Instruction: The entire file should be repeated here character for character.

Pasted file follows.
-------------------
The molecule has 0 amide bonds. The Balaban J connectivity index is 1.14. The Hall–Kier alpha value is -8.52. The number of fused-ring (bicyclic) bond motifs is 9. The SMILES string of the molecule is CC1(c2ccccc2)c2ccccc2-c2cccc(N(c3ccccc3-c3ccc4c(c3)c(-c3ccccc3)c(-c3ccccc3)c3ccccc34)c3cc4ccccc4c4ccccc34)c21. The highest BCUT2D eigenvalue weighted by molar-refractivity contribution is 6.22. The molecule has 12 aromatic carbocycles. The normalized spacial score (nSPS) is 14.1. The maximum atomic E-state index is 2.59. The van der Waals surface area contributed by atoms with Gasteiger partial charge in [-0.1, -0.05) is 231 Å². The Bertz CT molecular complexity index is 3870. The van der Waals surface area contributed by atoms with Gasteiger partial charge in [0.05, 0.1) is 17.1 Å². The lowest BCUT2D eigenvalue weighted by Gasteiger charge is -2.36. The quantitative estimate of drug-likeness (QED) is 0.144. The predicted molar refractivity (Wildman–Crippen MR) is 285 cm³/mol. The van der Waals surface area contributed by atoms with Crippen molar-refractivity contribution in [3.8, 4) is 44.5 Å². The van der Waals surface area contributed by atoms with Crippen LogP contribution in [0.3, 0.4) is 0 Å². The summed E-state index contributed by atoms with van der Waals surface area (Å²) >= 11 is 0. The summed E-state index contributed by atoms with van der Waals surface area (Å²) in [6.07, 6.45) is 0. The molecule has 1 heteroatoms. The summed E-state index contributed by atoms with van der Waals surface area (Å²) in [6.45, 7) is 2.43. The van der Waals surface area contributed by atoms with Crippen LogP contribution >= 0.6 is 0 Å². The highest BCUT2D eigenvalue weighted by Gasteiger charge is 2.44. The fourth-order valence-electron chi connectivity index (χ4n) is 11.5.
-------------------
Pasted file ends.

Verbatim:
The molecule has 0 amide bonds. The Balaban J connectivity index is 1.14. The Hall–Kier alpha value is -8.52. The number of fused-ring (bicyclic) bond motifs is 9. The SMILES string of the molecule is CC1(c2ccccc2)c2ccccc2-c2cccc(N(c3ccccc3-c3ccc4c(c3)c(-c3ccccc3)c(-c3ccccc3)c3ccccc34)c3cc4ccccc4c4ccccc34)c21. The highest BCUT2D eigenvalue weighted by molar-refractivity contribution is 6.22. The molecule has 12 aromatic carbocycles. The normalized spacial score (nSPS) is 14.1. The maximum atomic E-state index is 2.59. The van der Waals surface area contributed by atoms with Gasteiger partial charge in [-0.1, -0.05) is 231 Å². The Bertz CT molecular complexity index is 3870. The van der Waals surface area contributed by atoms with Gasteiger partial charge in [0.05, 0.1) is 17.1 Å². The lowest BCUT2D eigenvalue weighted by Gasteiger charge is -2.36. The quantitative estimate of drug-likeness (QED) is 0.144. The predicted molar refractivity (Wildman–Crippen MR) is 285 cm³/mol. The van der Waals surface area contributed by atoms with Crippen molar-refractivity contribution in [3.8, 4) is 44.5 Å². The van der Waals surface area contributed by atoms with Crippen LogP contribution in [0.3, 0.4) is 0 Å². The summed E-state index contributed by atoms with van der Waals surface area (Å²) >= 11 is 0. The summed E-state index contributed by atoms with van der Waals surface area (Å²) in [6.07, 6.45) is 0. The molecule has 1 heteroatoms. The summed E-state index contributed by atoms with van der Waals surface area (Å²) in [6.45, 7) is 2.43. The van der Waals surface area contributed by atoms with Crippen LogP contribution >= 0.6 is 0 Å². The highest BCUT2D eigenvalue weighted by Gasteiger charge is 2.44. The fourth-order valence-electron chi connectivity index (χ4n) is 11.5.